Labour Executive's Johanna Baxter Tearily Recounts Tense NEC Meeting, Criticises Jeremy Corbyn

'He voted against the single thing he could have done to protect colleagues.'

13/07/2016 18:37
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Johanna Baxter has accused Jeremy Corbyn of not protecting vulnerable colleagues

Jeremy Corbyn has been criticised by a teary Labour executive member who accused him of not protecting vulnerable colleagues.

Johanna Baxter, a member of the party’s National Executive Committee, which last night voted on rules governing the high-stakes leadership election, broke down in an interview discussing the event. 

She spoke out about the six-hour long meeting when senior Labour officials ruled Corbyn should be automatically included on the leadership election ballot.

Dominic Lipinski/PA Wire
Corbyn appeared smiling from the NEC meeting when his place on the ballot paper was guaranteed

“It was a very difficult meeting, it was highly emotionally charged,” Baxter said. 

“There were a number of colleagues very upset, including myself, and there were a number of threats made... and a number of incidents that I thought were not acceptable.”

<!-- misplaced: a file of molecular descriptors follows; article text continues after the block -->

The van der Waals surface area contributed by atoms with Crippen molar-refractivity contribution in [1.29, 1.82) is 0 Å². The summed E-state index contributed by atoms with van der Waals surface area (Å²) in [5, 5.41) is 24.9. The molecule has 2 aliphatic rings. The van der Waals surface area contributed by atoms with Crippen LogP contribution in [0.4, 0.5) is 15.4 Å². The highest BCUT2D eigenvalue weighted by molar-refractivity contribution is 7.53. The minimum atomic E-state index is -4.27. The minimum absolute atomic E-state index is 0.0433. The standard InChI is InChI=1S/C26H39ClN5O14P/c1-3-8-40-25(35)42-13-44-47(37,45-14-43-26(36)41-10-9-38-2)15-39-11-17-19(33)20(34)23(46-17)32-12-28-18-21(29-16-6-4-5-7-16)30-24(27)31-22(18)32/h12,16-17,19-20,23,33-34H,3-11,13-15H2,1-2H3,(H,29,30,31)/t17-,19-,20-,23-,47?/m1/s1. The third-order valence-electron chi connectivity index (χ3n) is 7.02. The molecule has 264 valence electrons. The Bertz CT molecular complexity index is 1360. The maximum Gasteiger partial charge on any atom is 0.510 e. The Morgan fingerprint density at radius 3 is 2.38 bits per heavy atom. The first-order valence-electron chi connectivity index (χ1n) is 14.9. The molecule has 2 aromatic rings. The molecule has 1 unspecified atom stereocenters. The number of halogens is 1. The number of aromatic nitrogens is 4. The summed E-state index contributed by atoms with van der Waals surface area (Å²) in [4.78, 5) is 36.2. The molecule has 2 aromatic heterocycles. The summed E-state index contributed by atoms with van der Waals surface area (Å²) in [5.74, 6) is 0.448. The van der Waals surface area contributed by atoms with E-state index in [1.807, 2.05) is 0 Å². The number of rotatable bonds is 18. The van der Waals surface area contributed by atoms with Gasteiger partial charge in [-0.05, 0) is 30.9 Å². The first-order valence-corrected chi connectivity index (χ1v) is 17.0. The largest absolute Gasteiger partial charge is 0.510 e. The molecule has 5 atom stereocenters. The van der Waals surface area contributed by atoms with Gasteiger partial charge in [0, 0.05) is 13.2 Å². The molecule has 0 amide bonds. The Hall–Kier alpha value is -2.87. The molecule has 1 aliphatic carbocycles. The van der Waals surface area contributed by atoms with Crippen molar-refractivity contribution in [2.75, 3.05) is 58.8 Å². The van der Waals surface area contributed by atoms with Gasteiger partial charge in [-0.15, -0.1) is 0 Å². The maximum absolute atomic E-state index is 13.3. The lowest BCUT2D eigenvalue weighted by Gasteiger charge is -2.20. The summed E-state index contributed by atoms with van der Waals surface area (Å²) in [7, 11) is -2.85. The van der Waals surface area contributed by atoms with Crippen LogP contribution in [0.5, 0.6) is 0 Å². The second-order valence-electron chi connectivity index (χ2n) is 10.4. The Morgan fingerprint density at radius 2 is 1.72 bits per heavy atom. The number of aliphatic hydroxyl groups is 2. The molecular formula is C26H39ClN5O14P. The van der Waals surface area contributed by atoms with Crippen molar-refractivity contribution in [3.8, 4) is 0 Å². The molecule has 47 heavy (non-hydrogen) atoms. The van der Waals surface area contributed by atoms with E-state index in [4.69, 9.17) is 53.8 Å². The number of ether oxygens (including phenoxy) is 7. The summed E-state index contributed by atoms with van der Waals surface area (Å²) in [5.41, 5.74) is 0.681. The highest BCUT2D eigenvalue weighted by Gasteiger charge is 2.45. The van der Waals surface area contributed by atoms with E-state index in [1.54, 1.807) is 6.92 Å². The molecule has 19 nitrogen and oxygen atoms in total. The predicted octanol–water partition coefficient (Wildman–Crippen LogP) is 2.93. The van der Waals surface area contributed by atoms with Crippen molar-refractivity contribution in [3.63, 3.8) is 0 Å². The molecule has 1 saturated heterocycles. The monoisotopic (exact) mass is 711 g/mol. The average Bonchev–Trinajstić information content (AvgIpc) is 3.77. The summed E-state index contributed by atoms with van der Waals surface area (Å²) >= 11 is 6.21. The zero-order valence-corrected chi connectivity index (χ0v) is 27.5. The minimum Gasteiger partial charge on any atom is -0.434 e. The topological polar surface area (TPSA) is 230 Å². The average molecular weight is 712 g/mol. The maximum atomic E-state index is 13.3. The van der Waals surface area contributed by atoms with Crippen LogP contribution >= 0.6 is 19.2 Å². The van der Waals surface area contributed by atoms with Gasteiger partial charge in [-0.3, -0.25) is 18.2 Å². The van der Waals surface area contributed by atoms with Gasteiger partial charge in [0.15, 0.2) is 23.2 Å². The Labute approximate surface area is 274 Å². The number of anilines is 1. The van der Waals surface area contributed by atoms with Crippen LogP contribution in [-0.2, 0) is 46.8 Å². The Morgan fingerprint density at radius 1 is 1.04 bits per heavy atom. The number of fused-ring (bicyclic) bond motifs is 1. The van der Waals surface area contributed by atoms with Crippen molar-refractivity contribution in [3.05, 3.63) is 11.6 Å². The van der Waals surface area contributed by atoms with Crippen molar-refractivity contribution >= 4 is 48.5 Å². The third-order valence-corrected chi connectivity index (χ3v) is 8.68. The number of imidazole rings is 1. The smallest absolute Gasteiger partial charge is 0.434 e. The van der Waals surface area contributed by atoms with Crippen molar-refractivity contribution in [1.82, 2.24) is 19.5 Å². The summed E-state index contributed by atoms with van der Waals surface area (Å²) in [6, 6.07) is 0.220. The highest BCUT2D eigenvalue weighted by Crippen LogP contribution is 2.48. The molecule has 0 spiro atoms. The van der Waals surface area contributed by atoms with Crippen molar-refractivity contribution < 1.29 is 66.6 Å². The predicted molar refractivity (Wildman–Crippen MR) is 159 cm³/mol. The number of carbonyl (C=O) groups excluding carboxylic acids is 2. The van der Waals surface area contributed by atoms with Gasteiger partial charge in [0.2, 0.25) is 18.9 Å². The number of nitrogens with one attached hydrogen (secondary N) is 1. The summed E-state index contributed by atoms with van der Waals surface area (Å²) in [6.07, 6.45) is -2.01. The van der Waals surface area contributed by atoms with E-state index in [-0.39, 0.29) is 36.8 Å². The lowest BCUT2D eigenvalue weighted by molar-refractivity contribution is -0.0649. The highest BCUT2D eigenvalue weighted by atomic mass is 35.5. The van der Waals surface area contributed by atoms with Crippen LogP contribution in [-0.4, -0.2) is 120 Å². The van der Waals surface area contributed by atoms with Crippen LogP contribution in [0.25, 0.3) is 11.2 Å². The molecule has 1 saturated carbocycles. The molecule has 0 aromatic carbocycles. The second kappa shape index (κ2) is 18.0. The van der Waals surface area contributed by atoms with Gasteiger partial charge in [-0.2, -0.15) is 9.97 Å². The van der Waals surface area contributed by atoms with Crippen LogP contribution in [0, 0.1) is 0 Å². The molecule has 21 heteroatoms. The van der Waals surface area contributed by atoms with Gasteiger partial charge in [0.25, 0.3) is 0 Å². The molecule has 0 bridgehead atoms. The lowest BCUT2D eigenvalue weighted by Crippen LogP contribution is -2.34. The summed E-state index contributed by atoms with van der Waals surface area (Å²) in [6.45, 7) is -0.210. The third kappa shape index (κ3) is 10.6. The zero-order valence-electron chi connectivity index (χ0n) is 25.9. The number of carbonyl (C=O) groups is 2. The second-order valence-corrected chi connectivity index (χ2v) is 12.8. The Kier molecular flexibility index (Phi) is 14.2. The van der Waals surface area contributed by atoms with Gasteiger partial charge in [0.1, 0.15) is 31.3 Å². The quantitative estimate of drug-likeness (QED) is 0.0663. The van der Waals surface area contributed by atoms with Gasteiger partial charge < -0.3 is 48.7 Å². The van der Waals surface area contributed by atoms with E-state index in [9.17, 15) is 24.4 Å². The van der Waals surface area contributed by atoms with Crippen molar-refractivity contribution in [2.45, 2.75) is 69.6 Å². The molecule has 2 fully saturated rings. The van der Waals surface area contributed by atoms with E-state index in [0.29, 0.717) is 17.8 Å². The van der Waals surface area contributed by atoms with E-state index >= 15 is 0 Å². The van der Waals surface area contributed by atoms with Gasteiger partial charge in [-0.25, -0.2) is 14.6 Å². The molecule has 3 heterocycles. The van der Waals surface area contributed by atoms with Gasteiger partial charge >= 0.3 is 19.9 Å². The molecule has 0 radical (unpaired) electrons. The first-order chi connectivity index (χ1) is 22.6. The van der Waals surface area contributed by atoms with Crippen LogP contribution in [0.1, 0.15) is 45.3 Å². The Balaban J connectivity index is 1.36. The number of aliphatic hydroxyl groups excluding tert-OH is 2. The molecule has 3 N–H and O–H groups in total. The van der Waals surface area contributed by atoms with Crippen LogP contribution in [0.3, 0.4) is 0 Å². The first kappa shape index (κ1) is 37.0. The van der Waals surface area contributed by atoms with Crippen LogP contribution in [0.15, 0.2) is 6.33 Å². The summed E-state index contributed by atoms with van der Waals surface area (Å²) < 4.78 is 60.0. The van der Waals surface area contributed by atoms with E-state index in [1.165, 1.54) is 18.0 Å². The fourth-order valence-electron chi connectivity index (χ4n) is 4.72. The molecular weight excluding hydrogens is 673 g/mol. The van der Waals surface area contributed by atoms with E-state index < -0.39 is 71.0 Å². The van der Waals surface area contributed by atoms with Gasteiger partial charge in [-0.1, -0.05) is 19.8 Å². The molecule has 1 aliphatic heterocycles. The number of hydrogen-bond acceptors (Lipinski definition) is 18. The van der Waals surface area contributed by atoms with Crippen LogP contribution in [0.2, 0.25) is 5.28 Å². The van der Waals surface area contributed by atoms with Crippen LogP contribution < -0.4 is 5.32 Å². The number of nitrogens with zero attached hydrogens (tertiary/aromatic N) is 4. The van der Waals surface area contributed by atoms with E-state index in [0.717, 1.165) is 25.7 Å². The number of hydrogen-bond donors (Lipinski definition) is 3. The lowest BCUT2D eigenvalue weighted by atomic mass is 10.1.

She recounted the tense meeting, and, verging on tears, chastised Corbyn for voting against a bid that allowed committee members to vote by secret ballot. 

Baxter claimed the Labour leader had failed to protect colleagues subjected to threats from party members by calling on them to make their votes public. 

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Baxter, the union officer and CLP delegate on Labour’s NEC acknowledged that Corbyn had “consistently” spoken out against abuse being directed at officials, but said: “The most upsetting thing for me [was] when it came to the vote to prevent colleagues taking an extremely difficult decision that would determine the future of our party, he voted against the single thing he could have done to protect those colleagues.”

After giving an interview on BBC Radio 4, Baxter revealed abusive comments she had received on social media about her claims.  

Corbyn’s spokesman said a secret ballot was “virtually unprecedented” and that the issue had held concerned members of the NEC to account for their votes.

“The view is those people should be accountable for decisions they take,” he told the Guardian.

“But in the context of the referendum campaign, the abuse and hate crime on the streets of the country, and abuse that has become widespread on social media, the NEC came to that decision.”

It comes after shadow chancellor John McDonnell was criticised for branding Labour MPs “plotters” who were “fucking useless”.


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